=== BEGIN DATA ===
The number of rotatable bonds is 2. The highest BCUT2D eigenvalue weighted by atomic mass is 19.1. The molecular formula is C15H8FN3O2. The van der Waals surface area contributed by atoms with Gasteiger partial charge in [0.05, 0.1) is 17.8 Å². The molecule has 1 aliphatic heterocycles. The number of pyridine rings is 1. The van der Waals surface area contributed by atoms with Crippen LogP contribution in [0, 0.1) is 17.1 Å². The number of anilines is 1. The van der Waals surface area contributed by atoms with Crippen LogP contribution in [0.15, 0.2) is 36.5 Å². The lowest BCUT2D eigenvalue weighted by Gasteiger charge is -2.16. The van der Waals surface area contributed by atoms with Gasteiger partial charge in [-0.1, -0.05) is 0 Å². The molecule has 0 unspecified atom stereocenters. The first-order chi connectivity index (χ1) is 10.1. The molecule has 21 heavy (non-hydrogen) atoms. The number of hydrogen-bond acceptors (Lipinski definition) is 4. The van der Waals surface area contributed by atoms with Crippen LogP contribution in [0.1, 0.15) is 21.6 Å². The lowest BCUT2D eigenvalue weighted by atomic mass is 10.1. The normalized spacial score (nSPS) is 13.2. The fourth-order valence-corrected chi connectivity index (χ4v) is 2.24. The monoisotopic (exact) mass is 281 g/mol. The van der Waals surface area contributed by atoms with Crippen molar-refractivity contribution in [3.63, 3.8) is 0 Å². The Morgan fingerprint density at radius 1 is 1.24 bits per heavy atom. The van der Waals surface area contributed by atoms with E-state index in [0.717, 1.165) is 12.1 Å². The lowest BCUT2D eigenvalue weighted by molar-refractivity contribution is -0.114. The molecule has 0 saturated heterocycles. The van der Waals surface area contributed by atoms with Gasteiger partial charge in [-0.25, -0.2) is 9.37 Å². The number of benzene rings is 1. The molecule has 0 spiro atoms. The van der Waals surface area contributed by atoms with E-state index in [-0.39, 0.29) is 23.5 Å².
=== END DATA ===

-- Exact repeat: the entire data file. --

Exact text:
The number of rotatable bonds is 2. The highest BCUT2D eigenvalue weighted by atomic mass is 19.1. The molecular formula is C15H8FN3O2. The van der Waals surface area contributed by atoms with Gasteiger partial charge in [0.05, 0.1) is 17.8 Å². The molecule has 1 aliphatic heterocycles. The number of pyridine rings is 1. The van der Waals surface area contributed by atoms with Crippen LogP contribution in [0, 0.1) is 17.1 Å². The number of anilines is 1. The van der Waals surface area contributed by atoms with Crippen LogP contribution in [0.15, 0.2) is 36.5 Å². The lowest BCUT2D eigenvalue weighted by Gasteiger charge is -2.16. The van der Waals surface area contributed by atoms with Gasteiger partial charge in [-0.1, -0.05) is 0 Å². The molecule has 0 unspecified atom stereocenters. The first-order chi connectivity index (χ1) is 10.1. The molecule has 21 heavy (non-hydrogen) atoms. The number of hydrogen-bond acceptors (Lipinski definition) is 4. The van der Waals surface area contributed by atoms with Crippen LogP contribution in [0.1, 0.15) is 21.6 Å². The lowest BCUT2D eigenvalue weighted by atomic mass is 10.1. The normalized spacial score (nSPS) is 13.2. The fourth-order valence-corrected chi connectivity index (χ4v) is 2.24. The monoisotopic (exact) mass is 281 g/mol. The van der Waals surface area contributed by atoms with Crippen molar-refractivity contribution in [3.63, 3.8) is 0 Å². The Morgan fingerprint density at radius 1 is 1.24 bits per heavy atom. The van der Waals surface area contributed by atoms with E-state index in [0.717, 1.165) is 12.1 Å². The lowest BCUT2D eigenvalue weighted by molar-refractivity contribution is -0.114. The molecule has 0 saturated heterocycles. The van der Waals surface area contributed by atoms with Gasteiger partial charge in [-0.25, -0.2) is 9.37 Å². The number of benzene rings is 1. The molecule has 0 spiro atoms. The van der Waals surface area contributed by atoms with E-state index in [-0.39, 0.29) is 23.5 Å².